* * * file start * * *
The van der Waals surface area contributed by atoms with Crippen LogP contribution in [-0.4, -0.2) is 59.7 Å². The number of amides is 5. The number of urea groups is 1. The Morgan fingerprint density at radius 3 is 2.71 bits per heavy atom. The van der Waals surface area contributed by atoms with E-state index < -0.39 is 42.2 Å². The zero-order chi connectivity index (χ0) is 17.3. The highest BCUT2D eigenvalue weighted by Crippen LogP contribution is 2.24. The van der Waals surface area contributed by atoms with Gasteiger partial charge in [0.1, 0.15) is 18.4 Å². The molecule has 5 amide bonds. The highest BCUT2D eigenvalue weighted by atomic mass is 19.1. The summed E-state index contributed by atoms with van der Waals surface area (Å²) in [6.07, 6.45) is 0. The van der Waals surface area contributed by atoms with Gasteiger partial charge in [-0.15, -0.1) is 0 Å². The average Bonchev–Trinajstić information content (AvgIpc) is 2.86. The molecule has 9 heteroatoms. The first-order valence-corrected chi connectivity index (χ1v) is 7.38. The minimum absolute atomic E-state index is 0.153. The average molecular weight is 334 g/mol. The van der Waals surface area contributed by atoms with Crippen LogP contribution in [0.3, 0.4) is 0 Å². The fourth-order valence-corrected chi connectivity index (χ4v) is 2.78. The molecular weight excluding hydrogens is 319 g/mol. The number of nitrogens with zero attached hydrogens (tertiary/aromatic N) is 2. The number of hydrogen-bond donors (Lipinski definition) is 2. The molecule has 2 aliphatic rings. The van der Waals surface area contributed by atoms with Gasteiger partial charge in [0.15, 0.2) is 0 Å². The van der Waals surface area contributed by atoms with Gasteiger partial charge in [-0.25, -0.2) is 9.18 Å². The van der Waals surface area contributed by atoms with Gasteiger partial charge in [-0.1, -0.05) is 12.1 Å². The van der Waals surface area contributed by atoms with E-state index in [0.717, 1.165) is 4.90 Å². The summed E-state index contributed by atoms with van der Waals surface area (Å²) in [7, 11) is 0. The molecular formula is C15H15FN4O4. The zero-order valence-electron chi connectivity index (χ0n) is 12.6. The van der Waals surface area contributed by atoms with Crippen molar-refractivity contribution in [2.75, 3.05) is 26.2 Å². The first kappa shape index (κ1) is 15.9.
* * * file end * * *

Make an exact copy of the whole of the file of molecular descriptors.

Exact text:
The van der Waals surface area contributed by atoms with Crippen LogP contribution in [-0.4, -0.2) is 59.7 Å². The number of amides is 5. The number of urea groups is 1. The Morgan fingerprint density at radius 3 is 2.71 bits per heavy atom. The van der Waals surface area contributed by atoms with E-state index < -0.39 is 42.2 Å². The zero-order chi connectivity index (χ0) is 17.3. The highest BCUT2D eigenvalue weighted by Crippen LogP contribution is 2.24. The van der Waals surface area contributed by atoms with Gasteiger partial charge in [0.1, 0.15) is 18.4 Å². The molecule has 5 amide bonds. The highest BCUT2D eigenvalue weighted by atomic mass is 19.1. The summed E-state index contributed by atoms with van der Waals surface area (Å²) in [6.07, 6.45) is 0. The van der Waals surface area contributed by atoms with Gasteiger partial charge in [-0.15, -0.1) is 0 Å². The average Bonchev–Trinajstić information content (AvgIpc) is 2.86. The molecule has 9 heteroatoms. The first-order valence-corrected chi connectivity index (χ1v) is 7.38. The minimum absolute atomic E-state index is 0.153. The average molecular weight is 334 g/mol. The van der Waals surface area contributed by atoms with Crippen LogP contribution in [0.3, 0.4) is 0 Å². The fourth-order valence-corrected chi connectivity index (χ4v) is 2.78. The molecular weight excluding hydrogens is 319 g/mol. The number of nitrogens with zero attached hydrogens (tertiary/aromatic N) is 2. The number of hydrogen-bond donors (Lipinski definition) is 2. The molecule has 2 aliphatic rings. The van der Waals surface area contributed by atoms with Gasteiger partial charge in [0.15, 0.2) is 0 Å². The van der Waals surface area contributed by atoms with Gasteiger partial charge in [-0.25, -0.2) is 9.18 Å². The van der Waals surface area contributed by atoms with Gasteiger partial charge in [-0.1, -0.05) is 12.1 Å². The van der Waals surface area contributed by atoms with E-state index in [0.717, 1.165) is 4.90 Å². The summed E-state index contributed by atoms with van der Waals surface area (Å²) in [7, 11) is 0. The molecular formula is C15H15FN4O4. The zero-order valence-electron chi connectivity index (χ0n) is 12.6. The van der Waals surface area contributed by atoms with Crippen molar-refractivity contribution in [2.75, 3.05) is 26.2 Å². The first kappa shape index (κ1) is 15.9.